Over the past few months, things have begun to change yet again. While the philanthropic community is experiencing a measure of donor fatigue and a feeling of overextension (real or imagined), it is also, as noted above, being called upon to meet the expectations of an expanding and more anxious community. Previous needs and priorities are re-emerging even as more recent needs are not going away. Decisions need to be made. 

In other words, the philanthropic marketplace has begun the return to “normal”  more than once, only to be shocked and unsettled again; for this reason, new or re-emerging trends have not yet had the chance to take hold or become fully discernible. With our crystal ball somewhat cloudy right now, it is more difficult to make long-term projections. 

What we can say for certain is that the philanthropic marketplace is hyper-competitive, even more now than before, and nonprofits are faced with an incredibly challenging environment. Success is certainly possible and achievable, and it comes from a value proposition that is clear, concise, transparent and supported by a business case that builds confidence. 

What we also know — and this is the source of my optimism — is that the Jewish community is made up of caring and generous people. Donors and funders are making decisions through a thoughtful and passionate lens; but, unlike in the weeks immediately after Oct. 7, decisions today are being made today with a more discerning and practical eye. Consider these steps and you will likely make the right calls as well.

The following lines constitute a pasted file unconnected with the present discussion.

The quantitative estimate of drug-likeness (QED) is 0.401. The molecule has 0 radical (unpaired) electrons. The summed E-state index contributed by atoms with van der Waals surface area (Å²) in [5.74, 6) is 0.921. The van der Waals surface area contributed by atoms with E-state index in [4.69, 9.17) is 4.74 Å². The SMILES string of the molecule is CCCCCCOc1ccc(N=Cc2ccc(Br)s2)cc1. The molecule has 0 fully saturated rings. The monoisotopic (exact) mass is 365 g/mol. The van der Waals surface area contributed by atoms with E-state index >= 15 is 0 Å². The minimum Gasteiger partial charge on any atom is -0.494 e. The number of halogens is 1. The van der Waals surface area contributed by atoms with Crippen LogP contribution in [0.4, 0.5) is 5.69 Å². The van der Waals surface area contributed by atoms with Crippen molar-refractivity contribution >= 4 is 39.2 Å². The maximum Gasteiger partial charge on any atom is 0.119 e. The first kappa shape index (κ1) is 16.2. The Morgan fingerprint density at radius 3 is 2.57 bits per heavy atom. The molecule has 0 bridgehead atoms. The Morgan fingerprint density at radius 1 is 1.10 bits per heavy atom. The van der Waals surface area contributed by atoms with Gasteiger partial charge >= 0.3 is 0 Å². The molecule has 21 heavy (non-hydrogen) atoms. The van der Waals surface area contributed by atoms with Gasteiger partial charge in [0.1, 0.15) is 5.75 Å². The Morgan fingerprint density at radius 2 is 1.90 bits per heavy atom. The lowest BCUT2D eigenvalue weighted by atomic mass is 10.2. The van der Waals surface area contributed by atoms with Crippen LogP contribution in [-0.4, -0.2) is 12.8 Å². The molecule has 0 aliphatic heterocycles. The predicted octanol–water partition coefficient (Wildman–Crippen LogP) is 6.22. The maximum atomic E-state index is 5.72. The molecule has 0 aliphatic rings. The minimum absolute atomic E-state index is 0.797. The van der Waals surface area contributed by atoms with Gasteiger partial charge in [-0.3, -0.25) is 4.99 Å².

Set priorities and follow your values 

In the post-Oct. 7 Jewish world, values are both enduring and evolving. In today’s complex and rapidly changing environment, we need to regularly evaluate whether our priorities reflect what is important right now — for the short term and the long term, as they are perceived today versus in the past — and be prepared to adjust course accordingly. 

For example: Is providing support to Israel through a national emergency fund still a priority at this time? Have donors and funders begun to (re)diversify their giving? If they remain focused on addressing emergency needs in Israel but want to oversee their philanthropy instead of giving to a combined campaign, are they supporting a hospital under fire in the north or a resilience center treating returning children and families with enduring PTSD in the south? Do we prioritize funding an institution in Israel dedicated to pluralistic Jewish education during this time of internal fracture and tension; or should our focus be more local — on synagogues, day schools and other foundational community institutions in the U.S. encountering funding difficulties — because so much attention and so many dollars had been directed by necessity to the emergency fundraising in the aftermath of Oct. 7?